In the 2005 White Paper, prevention of infection was named as one of the ten potential barriers to performing NOTES surgery. The aim of this study was to evaluate the effect of two different sterilization protocols on the bacterial counts in the swine colon while preparing for NOTES surgery.
After placing a proximal colon balloon, 16 swine were randomized to two different colonic sterilization protocols. Protocol 1 consisted of low colonic irrigation with 300cc of a 1:1dilution of 10% povidone-iodine (Betadine) with sterile saline, followed by one gram of cefoxitin dissolved in 300cc of saline. Protocol 2 consisted of 2 consecutive 300cc irrigations utilizing a quaternary ammonium antimicrobial (Onamer M). Colonic cultures were taken at 3 time-points; before colonic cleansing, after decontamination protocol and after NOTES procedure completion. The Invitrogen Live/Dead bacterial viability kit was used to asses for change in bacterial load. A qualitative culture of peritoneal fluid was obtained at the end of the NOTES procedure. Colon mucosal biopsies were obtained immediately after the sterilization procedure and at the 2-week necropsy point, and were evaluated for mucosal changes. Student’s T-test was used for statistical comparisons.
Protocol 1 resulted in an average 80.8% decrease in live colonic bacteria, versus 83.0% in Protocol 2 (NS). After performing a NOTES colonic procedure, Group 1 had a104.4% increase in live bacteria and Group 2 a 36.2% increase (NS). Peritoneal cultures were also obtained after trans-colon endoscopic examination. Bacteria were isolated from the peritoneal fluid of all animals and 2 or more species were isolated from 75% of the animals. There was no evidence of peritoneal infection at necropsy. Half of the mucosal specimens had mild changes immediately after sterilization but these were equally distributed between both decontamination protocols. Reactive epithelial changes and mild inflammation were only abnormalities. No changes were noted on histologic evaluation of colonic mucosa at the 2 week point, demonstrating these were temporary changes.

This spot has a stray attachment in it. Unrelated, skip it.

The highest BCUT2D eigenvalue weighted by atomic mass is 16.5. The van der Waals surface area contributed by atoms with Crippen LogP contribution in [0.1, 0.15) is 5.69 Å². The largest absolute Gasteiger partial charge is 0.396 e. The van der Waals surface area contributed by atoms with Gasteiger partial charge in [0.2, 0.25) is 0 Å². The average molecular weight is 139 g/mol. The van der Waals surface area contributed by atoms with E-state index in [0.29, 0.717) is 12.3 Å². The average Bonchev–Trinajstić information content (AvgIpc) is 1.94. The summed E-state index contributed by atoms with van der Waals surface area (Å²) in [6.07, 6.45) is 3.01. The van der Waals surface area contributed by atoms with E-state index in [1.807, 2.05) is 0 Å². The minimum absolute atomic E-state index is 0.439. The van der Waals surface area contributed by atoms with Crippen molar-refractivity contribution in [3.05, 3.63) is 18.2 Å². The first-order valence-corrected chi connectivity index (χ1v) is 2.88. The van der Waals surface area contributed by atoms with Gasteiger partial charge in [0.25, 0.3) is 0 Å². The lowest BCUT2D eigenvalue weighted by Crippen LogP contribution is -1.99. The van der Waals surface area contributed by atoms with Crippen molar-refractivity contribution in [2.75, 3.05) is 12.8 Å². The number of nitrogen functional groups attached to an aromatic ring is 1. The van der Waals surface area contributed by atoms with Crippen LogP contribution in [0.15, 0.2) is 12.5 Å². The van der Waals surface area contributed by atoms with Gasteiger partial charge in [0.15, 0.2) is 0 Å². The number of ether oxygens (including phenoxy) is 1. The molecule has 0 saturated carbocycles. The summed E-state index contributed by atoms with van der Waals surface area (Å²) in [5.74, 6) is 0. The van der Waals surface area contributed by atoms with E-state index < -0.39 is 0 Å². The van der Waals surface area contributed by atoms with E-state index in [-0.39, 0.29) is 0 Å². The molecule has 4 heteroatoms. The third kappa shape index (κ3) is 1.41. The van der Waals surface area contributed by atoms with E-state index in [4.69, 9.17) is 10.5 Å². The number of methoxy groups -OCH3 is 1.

Colonic irrigation with Betadine and antibiotics are as effective at bacterial decontamination of the swine colon as a quaternary ammonium compound. The results of this study support the use of either protocol. Despite thorough decontamination, peritoneal contamination occurs. The significance of this for humans is unknown.
Session: Podium Presentation
Program Number: S036